speak spell

Posted on Feb 5, 2014

A `talking` computer is not necessarily expensive - not if you mate one of the low-cost computers (Sinclair ZX-80, ZX-81, or Timex 1000) with Texas Instruments popularly priced `Speak & Spell` learning device. The combination give you several hundred clearly articulated words that expand the usefulness of the small computer. All you need to make i

speak spell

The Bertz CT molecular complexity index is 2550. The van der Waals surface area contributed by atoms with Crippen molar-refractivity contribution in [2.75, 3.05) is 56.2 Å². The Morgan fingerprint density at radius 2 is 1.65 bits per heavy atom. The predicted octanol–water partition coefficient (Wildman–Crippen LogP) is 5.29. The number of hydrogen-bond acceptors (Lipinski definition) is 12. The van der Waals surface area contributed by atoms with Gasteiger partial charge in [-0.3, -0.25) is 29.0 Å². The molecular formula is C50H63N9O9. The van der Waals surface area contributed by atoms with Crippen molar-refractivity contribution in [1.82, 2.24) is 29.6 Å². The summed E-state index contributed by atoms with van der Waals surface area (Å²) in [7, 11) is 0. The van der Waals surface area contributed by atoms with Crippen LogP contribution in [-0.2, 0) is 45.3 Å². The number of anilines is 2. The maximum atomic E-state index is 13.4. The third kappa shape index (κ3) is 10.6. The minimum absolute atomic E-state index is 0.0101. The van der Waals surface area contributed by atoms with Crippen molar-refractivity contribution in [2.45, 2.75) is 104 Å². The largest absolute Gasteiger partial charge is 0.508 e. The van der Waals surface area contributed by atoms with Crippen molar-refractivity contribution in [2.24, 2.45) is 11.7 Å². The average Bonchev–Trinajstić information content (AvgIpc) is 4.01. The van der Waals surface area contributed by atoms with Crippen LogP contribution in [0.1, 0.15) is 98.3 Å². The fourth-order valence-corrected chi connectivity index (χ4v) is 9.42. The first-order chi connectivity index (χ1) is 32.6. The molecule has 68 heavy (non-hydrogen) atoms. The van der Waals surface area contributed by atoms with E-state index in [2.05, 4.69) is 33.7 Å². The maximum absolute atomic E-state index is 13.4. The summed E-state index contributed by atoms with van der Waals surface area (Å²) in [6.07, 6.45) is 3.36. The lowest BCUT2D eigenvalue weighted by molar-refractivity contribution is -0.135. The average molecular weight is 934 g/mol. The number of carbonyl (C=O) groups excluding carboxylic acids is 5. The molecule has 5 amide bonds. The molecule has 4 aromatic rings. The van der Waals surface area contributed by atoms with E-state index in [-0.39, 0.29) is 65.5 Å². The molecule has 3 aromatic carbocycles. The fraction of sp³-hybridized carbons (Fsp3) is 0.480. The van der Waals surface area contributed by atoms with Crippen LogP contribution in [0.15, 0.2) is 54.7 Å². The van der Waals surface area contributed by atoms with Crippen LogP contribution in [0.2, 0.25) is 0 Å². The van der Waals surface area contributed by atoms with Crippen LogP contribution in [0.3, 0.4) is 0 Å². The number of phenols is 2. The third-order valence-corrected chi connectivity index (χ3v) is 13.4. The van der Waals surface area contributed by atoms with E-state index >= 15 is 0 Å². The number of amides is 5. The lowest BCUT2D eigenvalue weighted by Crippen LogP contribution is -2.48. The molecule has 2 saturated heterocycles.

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t happen inexpensively is a simple interface and some software, all described here. Using these ideas, you might design a lowcost security/firealarm that vocalizes the nature of a problem ("Fire", "Theft", etc). You could also enhance your computer`s portability by making its output audible instead of displaying it on a video screen; write educational programs with truly meaningful student/teacher interaction; spice up computer video games with synthesized speech; create useful programs for the visually impaired; etc. Here`s how it can be done. The Speak & Spell consists of a pushbutton keyboard, microprocessor, display, ROM (contains speech data), voice synthesizer, and loudspeaker. A block diagram of the system is shown in Fig. 1. The microprocessor communicates with the speech units through a 6-line bus with CNTL 1, 2, 4, and 8 forming a 4-bit data bus and PDC (processor data clock) and CS (chip select) forming a control bus. The control commands used in the Speak & Spell are listed in Table I. The ROM contains the binary-coded speech data for synthesis of the spoken word. Each word has a specific starting address. When it is desired to output a particular word, the ROM address of the beginning of the word is sent to the voice synthesizer in five 4-bit nybbles, preceded by the LOAD ADDRESS (code 2) command. The data is then clocked into the voice synthesizer by the PDC signal. Once the 5-nybble word address is loaded,...

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